Monday, October 3, 2011

Occupy Wall Street Offers Hope For American Autumn

Finally, finally, a few have stepped forward.

From the Lower Manhattan base camp they called Liberty Square, the original name for Zuccotti Park before it was rechristened in 2006 after a corporate CEO, Occupy Wall Street's marchers Saturday fanned out onto the Brooklyn Bridge, tying up traffic for a couple hours and declaring that the three-week old protest against the effects of rampant plutocracy had truly arrived.

Organized through social media as had been the Arab Spring, the originally tiny gathering mustered enough support to get 700 protesters arrested on John and Washington Roebling's noble neo-Gothic edifice.

Occupy Wall Street protests have spread to Boston, Los Angeles and San Francisco, and were shooting for Memphis, TN, Allentown, PA, Hilo, HI, Mason City, IA, Mobile, AL, Little Rock, AR, and Santa Fe, NM.

The group, spawned by Adbusters and US Day of Rage, Thursday issued it's Declaration of Occupancy through it's self-proclaimed General Assembly, including a pretty comprehensive list of grievances. The General Assembly promised a list of demands would be forthcoming, although horizontally-organized organizations tend to be disorganized enough they often didn't follow through in any organized way.

Hopefully, that list of demands would bear in mind the engine of the massive disequilibrium that has destabilized civilization was the massive concentration of wealth into the hands of the very few. As New York University's Nouriel "Dr. Doom" Roubini recently pointed out, "Karl Marx had it right. At some point, capitalism can self-destroy itself. That's because you cannot keep on shifting income from labor to capital without not having an excess capacity and a lack of aggregate demand."

Roubini's frightening the natives and earning himself a right-wing lambasting for mentioning Marx notwithstanding, the economist who predicted the '08 market crash was just stating what most economists not getting a paycheck from Rupert Murdoch knew.

The present social and economic catastrophe reflected in OWS's list of grievances was apparently what capitalism looked like as it self-destructed. Whenever the tipping point occurred, it was apparently around the time 84% of America's wealth ended up in the hands of 20% of its people. More importantly, it was apparently around the time the poorest 40% of Americans ended up having to get by splitting three-tenths of one percent of the nation's wealth.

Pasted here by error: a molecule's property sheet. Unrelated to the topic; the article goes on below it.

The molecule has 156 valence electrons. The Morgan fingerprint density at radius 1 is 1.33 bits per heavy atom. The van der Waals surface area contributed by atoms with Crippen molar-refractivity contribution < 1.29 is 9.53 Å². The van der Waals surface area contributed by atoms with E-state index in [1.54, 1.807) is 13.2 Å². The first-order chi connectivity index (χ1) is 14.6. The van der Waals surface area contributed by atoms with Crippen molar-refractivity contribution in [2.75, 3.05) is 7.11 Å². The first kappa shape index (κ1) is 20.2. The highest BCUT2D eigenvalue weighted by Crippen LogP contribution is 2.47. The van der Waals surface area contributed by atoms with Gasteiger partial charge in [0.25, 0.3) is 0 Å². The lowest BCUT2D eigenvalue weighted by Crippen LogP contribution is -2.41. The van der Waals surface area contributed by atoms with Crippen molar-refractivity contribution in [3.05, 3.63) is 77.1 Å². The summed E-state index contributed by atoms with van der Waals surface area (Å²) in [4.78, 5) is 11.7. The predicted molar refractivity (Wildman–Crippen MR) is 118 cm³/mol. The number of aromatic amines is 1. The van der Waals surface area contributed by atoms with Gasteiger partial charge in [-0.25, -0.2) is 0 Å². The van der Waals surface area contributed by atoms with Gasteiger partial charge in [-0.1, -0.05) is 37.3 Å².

For thirty years, America slashed income taxes on its wealthy and its big corporations, over-incentivizing bottom line profits, leading to cost-slashing mergers, acquisitions, staff and plant consolidations, union-busting, outsourcing, and offshoring. Corporations became less interested in making and selling things than in trading proprietary investment portfolios.

In the past, businesses needed American workers to operate their plants and offices, and needed American consumers to buy their products. Changing tax structures over-emphasized profits and eliminated the consequences of eroding indigenous skill-sets and buying power. Production and profits were plentiful over the horizon, as companies incrementally combined operations, slashed payrolls, moved operations first from union-friendly states to right-to-work-states, then overseas to a Japan, then a Taiwan, then a Thailand, then an Indonesia, then China.

"As mass production has to be accompanied by mass consumption, mass consumption, in turn, implies a distribution of provide men with buying power equal to the amount of goods and services offered by the nation's economic machinery. Instead of achieving that kind of distribution, a giant suction pump had...drawn into a few hands an increasing portion of currently produced wealth...By taking purchasing power out of the hands of mass consumers, the savers denied to themselves the kind of effective demand...that would justify a reinvestment of their capital accumulations," said Marriner Eccles. Eccles wasn't a Marxist pinko, but the Federal Reserve Board's chair from 1934 to 1948. And, he was referring to the Great Depression. Which explained the sexist reference to men's buying power.